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Car sales surpass industry expectations

July 2, 2014

In another good move for the nation's economy, consumers flocked to dealerships in June, swatting away industry forecasts that there would be a 2 percent to 3 percent drop in auto sales for the month.

Car sales got into gear in June.
June new car sales hit to 1.4 million, which was about the same as a year prior. With results exceeding expectations, automakers are now on pace to sell around 16.2 million vehicles throughout the country by the end of 2014. If that rate holds up, 2014 will be the best year for sales volume since 2006.

Thomas King, vice president of J.D. Power, believes that should be the case.

“New-vehicle demand in the first half of 2014 has been robust, as evidenced by both strong sales and record transaction prices,” King said in a press release following the results of June sales reports. “Looking forward, we expect that strong sales momentum to carry into the second half of the year.”

Some manufacturers roll by predictions

Toyota was one of four major brands to surpass expectations. Americans bought more than 201,000 vehicles from the Japanese manufacturer in June, which came out to a 3.3 percent increase from June 2013. Those sales figures included Toyota's popular lines of Lexus and Scion vehicles.

“Sales in the first half of 2014 indicate a steadily recovering industry, and we expect this pace to increase as we move into the second part of the year,” Bill Fay, Toyota division group vice president and general manager, told USA Today.

Sales of Toyota Camry and Corolla models recorded double-digit gains, helping push the brand's popularity in June. Fay said that passenger cars have displayed a recently revived strength throughout the industry.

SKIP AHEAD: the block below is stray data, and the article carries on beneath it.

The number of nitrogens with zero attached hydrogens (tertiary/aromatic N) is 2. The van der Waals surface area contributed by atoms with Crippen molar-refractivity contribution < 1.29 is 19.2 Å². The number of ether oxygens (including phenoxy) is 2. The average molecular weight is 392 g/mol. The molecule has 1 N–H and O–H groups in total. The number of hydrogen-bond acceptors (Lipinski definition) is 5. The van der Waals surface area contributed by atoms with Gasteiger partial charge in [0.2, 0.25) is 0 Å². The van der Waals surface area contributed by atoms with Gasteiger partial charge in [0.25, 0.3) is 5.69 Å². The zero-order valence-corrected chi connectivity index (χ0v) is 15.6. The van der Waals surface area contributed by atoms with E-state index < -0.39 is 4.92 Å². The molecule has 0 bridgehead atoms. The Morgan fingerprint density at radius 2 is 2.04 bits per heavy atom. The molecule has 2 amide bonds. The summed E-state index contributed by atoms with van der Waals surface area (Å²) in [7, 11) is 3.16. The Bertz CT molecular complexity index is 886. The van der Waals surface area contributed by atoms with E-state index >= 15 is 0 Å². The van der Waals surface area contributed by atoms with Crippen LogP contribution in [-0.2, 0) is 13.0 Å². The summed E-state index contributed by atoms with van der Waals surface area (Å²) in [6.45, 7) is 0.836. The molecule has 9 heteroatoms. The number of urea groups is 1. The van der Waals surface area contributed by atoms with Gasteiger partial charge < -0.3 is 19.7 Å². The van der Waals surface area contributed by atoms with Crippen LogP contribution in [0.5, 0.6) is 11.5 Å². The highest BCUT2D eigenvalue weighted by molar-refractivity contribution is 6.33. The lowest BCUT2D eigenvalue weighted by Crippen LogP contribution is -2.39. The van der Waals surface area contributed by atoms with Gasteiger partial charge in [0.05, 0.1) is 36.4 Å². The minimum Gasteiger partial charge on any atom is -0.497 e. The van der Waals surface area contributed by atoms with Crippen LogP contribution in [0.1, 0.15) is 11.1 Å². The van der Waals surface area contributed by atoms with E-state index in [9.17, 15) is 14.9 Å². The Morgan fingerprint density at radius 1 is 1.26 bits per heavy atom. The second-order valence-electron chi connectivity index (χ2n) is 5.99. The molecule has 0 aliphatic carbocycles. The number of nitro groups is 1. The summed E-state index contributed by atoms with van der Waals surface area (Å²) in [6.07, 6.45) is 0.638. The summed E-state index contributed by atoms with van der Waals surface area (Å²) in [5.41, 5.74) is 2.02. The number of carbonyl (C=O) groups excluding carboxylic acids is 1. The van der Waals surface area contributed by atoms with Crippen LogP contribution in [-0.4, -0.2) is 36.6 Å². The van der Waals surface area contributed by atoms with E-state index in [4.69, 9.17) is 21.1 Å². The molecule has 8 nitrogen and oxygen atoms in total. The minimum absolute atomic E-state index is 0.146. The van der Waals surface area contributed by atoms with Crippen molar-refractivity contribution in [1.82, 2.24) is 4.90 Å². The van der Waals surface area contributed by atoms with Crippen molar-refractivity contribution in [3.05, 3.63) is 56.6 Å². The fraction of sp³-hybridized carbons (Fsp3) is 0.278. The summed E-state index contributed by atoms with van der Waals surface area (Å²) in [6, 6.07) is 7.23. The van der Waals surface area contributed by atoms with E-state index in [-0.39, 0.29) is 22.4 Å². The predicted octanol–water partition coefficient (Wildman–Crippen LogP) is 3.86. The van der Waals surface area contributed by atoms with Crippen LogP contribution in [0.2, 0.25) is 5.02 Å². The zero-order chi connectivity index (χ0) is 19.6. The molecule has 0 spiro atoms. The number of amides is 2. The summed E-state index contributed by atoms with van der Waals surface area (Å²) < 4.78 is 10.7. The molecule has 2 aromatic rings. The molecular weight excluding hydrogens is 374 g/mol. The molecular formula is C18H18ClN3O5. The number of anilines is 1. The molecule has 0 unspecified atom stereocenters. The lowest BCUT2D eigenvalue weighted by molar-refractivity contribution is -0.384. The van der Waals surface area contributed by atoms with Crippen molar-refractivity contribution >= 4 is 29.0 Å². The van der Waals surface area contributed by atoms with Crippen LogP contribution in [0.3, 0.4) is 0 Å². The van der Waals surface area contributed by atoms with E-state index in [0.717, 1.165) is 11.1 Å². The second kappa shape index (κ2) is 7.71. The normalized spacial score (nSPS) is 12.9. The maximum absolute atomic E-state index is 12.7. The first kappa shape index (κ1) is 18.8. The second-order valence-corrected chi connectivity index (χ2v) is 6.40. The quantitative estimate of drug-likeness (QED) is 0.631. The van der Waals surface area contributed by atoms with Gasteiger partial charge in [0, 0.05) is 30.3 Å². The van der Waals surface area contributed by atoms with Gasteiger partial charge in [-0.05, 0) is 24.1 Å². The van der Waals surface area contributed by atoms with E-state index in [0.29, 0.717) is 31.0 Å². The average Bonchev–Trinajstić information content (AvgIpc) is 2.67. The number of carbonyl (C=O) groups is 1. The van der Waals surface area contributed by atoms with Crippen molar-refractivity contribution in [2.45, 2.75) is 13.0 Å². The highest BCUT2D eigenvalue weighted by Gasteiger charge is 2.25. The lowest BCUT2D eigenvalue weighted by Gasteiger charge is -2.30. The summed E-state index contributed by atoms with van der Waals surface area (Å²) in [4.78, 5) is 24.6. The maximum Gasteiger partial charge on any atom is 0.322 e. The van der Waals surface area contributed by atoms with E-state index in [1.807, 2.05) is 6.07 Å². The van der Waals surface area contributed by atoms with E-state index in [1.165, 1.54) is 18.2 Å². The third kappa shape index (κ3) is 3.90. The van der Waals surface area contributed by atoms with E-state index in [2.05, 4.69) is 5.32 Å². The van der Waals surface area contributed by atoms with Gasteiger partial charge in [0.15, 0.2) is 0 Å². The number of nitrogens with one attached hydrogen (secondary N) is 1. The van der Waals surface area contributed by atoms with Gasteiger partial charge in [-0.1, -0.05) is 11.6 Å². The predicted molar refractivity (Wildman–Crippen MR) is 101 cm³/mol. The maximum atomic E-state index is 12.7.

But potential car buyers looking to make a splash in the market should consider all costs before making a purchase. Not only do they have to pay for the car's sticker price, but buyers also must recognize they must pay for closing costs such as taxes and annual auto insurance premiums.

In order to save money on insurance premiums, new-car owners should look at plans from SelectQuote Auto & Home, which compares a dozen of the nation's top insurers to help find drivers the best rates and plans.

Detroit is all over the place

The three major auto manufacturers based in Detroit—Chrysler, General Motors and Ford—had varying degrees of success in June.

While Chrysler Group posted the best monthly gain at 9 percent, General Motors improved its sales by 1 percent compared to June 2013 despite major recalls. Meanwhile, Ford trailed the group by a far margin, falling 6 percent.

“Chrysler continues to enjoy solid growth thanks mostly to the Jeep and Ram brands,” Alec Gutierrez, senior analyst for Kelley Blue Book, told USA Today. “Despite fuel prices approaching a six-year high, a large segment of U.S. car shoppers still prefers sport utilities and trucks over traditional cars, and this preference has translated into continued success and robust growth for Chrysler.”

Jeep was particularly solid for Chrysler, notching a 28 percent gain for its best-ever sales total in June. Jeep's compact Cherokee SUV was introduced for sale in October and drove all over the field in June. The vehicle sold around 13,000 units last month, accounting for much of Jeep's massive surge.

GM sold 267,461 vehicles in June, and that came as a surprise after being forced to recall 26 million cars this year, which was more than the entire industry in 2013.

“General Motors once again proves its amazing resiliency,” said Michelle Krebs, an analyst with car shopping company AutoTrader.com.